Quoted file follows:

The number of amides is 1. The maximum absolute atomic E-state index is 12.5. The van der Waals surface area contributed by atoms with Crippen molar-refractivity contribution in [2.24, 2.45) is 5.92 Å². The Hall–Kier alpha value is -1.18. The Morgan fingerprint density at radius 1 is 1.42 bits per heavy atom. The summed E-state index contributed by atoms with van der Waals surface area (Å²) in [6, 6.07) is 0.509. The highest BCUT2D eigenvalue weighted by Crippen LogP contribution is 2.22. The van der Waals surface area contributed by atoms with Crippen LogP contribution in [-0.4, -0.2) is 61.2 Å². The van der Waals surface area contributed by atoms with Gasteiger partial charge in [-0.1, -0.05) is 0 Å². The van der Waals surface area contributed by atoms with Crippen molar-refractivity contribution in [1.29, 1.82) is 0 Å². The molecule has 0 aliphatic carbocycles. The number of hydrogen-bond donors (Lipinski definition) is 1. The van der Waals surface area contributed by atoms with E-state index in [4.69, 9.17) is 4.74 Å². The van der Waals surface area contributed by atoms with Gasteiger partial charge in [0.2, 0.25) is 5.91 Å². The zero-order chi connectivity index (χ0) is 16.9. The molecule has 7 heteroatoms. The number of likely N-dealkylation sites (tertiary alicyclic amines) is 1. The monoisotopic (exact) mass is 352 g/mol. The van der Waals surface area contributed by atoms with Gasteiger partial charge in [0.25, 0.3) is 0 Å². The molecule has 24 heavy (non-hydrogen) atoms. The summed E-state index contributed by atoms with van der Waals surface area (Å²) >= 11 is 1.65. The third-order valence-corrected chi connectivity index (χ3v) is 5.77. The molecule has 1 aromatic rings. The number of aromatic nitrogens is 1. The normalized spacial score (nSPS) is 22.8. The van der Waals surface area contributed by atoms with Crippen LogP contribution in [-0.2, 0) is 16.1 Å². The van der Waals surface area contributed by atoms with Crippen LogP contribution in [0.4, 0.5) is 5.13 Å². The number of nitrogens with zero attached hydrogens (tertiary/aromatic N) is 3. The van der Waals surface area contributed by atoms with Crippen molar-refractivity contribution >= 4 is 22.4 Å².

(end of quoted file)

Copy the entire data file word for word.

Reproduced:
The number of amides is 1. The maximum absolute atomic E-state index is 12.5. The van der Waals surface area contributed by atoms with Crippen molar-refractivity contribution in [2.24, 2.45) is 5.92 Å². The Hall–Kier alpha value is -1.18. The Morgan fingerprint density at radius 1 is 1.42 bits per heavy atom. The summed E-state index contributed by atoms with van der Waals surface area (Å²) in [6, 6.07) is 0.509. The highest BCUT2D eigenvalue weighted by Crippen LogP contribution is 2.22. The van der Waals surface area contributed by atoms with Crippen LogP contribution in [-0.4, -0.2) is 61.2 Å². The van der Waals surface area contributed by atoms with Gasteiger partial charge in [-0.1, -0.05) is 0 Å². The van der Waals surface area contributed by atoms with Crippen molar-refractivity contribution in [1.29, 1.82) is 0 Å². The molecule has 0 aliphatic carbocycles. The number of hydrogen-bond donors (Lipinski definition) is 1. The van der Waals surface area contributed by atoms with E-state index in [4.69, 9.17) is 4.74 Å². The van der Waals surface area contributed by atoms with Gasteiger partial charge in [0.2, 0.25) is 5.91 Å². The zero-order chi connectivity index (χ0) is 16.9. The molecule has 7 heteroatoms. The number of likely N-dealkylation sites (tertiary alicyclic amines) is 1. The monoisotopic (exact) mass is 352 g/mol. The van der Waals surface area contributed by atoms with Gasteiger partial charge in [0.25, 0.3) is 0 Å². The molecule has 24 heavy (non-hydrogen) atoms. The summed E-state index contributed by atoms with van der Waals surface area (Å²) >= 11 is 1.65. The third-order valence-corrected chi connectivity index (χ3v) is 5.77. The molecule has 1 aromatic rings. The number of aromatic nitrogens is 1. The normalized spacial score (nSPS) is 22.8. The van der Waals surface area contributed by atoms with Crippen LogP contribution in [-0.2, 0) is 16.1 Å². The van der Waals surface area contributed by atoms with Crippen LogP contribution in [0.4, 0.5) is 5.13 Å². The number of nitrogens with zero attached hydrogens (tertiary/aromatic N) is 3. The van der Waals surface area contributed by atoms with Crippen molar-refractivity contribution >= 4 is 22.4 Å².